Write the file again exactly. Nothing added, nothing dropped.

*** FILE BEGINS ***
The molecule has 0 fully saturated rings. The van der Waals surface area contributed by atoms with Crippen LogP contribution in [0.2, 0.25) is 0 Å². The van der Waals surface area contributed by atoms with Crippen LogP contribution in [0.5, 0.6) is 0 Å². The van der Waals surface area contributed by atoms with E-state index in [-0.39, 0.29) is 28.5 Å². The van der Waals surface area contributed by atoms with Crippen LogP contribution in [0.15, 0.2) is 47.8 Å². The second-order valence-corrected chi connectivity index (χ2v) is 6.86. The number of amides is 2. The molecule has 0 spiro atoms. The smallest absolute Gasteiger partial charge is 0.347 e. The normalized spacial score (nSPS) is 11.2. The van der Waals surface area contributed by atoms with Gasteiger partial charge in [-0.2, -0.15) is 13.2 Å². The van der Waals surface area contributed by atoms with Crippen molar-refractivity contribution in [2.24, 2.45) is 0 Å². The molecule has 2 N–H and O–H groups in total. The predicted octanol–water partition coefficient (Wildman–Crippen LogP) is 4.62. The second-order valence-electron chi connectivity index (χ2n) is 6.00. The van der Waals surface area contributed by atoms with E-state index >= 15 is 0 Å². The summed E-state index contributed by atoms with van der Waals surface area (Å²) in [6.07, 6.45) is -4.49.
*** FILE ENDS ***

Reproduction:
The molecule has 0 fully saturated rings. The van der Waals surface area contributed by atoms with Crippen LogP contribution in [0.2, 0.25) is 0 Å². The van der Waals surface area contributed by atoms with Crippen LogP contribution in [0.5, 0.6) is 0 Å². The van der Waals surface area contributed by atoms with E-state index in [-0.39, 0.29) is 28.5 Å². The van der Waals surface area contributed by atoms with Crippen LogP contribution in [0.15, 0.2) is 47.8 Å². The second-order valence-corrected chi connectivity index (χ2v) is 6.86. The number of amides is 2. The molecule has 0 spiro atoms. The smallest absolute Gasteiger partial charge is 0.347 e. The normalized spacial score (nSPS) is 11.2. The van der Waals surface area contributed by atoms with Gasteiger partial charge in [-0.2, -0.15) is 13.2 Å². The van der Waals surface area contributed by atoms with Crippen molar-refractivity contribution in [2.24, 2.45) is 0 Å². The molecule has 2 N–H and O–H groups in total. The predicted octanol–water partition coefficient (Wildman–Crippen LogP) is 4.62. The second-order valence-electron chi connectivity index (χ2n) is 6.00. The van der Waals surface area contributed by atoms with E-state index >= 15 is 0 Å². The summed E-state index contributed by atoms with van der Waals surface area (Å²) in [6.07, 6.45) is -4.49.